OK, so this isn't rocket science, but does show that a little bit of abuse of the ternary operator can save me a few cycles if the compiler is clued up to use cmove.

Tuesday, 17 January 2012

Improving Battery Life in Ubuntu Precise 12.04 LTS (part 2)

Last month I wrote about the investigations being undertaken to identify any suitable power savings for Ubuntu Precise 12.04 LTS.  Armed with a suitably accurate 6.5 digit precision Fluke digital multimeter I worked my way through the Kernel Team Power Management Blueprint measuring many numerous configurations and ways to possibly save power.

A broad range of areas were examined, from kernel tweaks, hardware settings to disk wake-ups and application wakeup events.

Quite a handful of misbehaving applications have been identified ranging from frequent unnecessary wake-ups on poll() and select() calls to rather verbose logging of debug messages that stop the disk from going into power saving states.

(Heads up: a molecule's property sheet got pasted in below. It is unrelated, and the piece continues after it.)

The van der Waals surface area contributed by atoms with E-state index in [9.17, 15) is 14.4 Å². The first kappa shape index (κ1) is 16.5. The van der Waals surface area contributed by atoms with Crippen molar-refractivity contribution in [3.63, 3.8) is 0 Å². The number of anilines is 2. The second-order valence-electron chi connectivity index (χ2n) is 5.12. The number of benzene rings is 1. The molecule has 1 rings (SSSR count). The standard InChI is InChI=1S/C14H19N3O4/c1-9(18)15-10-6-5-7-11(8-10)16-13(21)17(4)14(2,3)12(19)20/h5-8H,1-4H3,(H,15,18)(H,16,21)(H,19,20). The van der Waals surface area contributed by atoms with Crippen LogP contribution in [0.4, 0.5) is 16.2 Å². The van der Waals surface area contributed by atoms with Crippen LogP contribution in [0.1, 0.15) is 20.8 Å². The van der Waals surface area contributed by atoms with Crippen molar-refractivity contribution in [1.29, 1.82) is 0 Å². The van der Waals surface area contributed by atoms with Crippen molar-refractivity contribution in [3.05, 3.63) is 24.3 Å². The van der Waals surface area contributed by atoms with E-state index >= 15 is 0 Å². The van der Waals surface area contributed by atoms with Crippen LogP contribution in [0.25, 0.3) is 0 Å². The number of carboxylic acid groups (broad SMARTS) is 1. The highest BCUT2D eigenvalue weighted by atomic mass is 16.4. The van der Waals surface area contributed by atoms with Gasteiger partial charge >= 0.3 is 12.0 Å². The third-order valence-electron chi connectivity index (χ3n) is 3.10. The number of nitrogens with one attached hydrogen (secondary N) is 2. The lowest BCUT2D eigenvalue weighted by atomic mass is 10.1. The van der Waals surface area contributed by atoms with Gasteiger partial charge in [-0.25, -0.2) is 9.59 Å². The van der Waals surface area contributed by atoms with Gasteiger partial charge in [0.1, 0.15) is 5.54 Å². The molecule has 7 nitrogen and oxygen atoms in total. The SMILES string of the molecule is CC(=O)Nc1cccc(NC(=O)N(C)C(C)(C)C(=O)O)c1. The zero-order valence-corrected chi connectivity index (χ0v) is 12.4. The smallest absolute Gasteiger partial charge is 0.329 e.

We also managed to identify and remove pm-utils power.d scripts that didn't actually save any power and even consumed more power on newer Solid State Drives.    By carefully analysing all the PowerTop recommendations we also identified a subset of device power management savings that are shown to be useful and save power across a wide range of machines.   After crowd-source testing these tweaks we have now added them into pm-utils for Ubuntu Precise 12.04 LTS by default.  I'm very grateful to the Ubuntu community for participating in the testing and feedback.

I've written a brief summary of all the test results, however, the full results can be found in the various subdirectories here.   I've also written a very simple set of recommendations to help application developers avoid mistakes that lead to power wasting applications.

We've also set up a Power Management Wiki page that has links to the following:

* Identifying Power Sucking Applications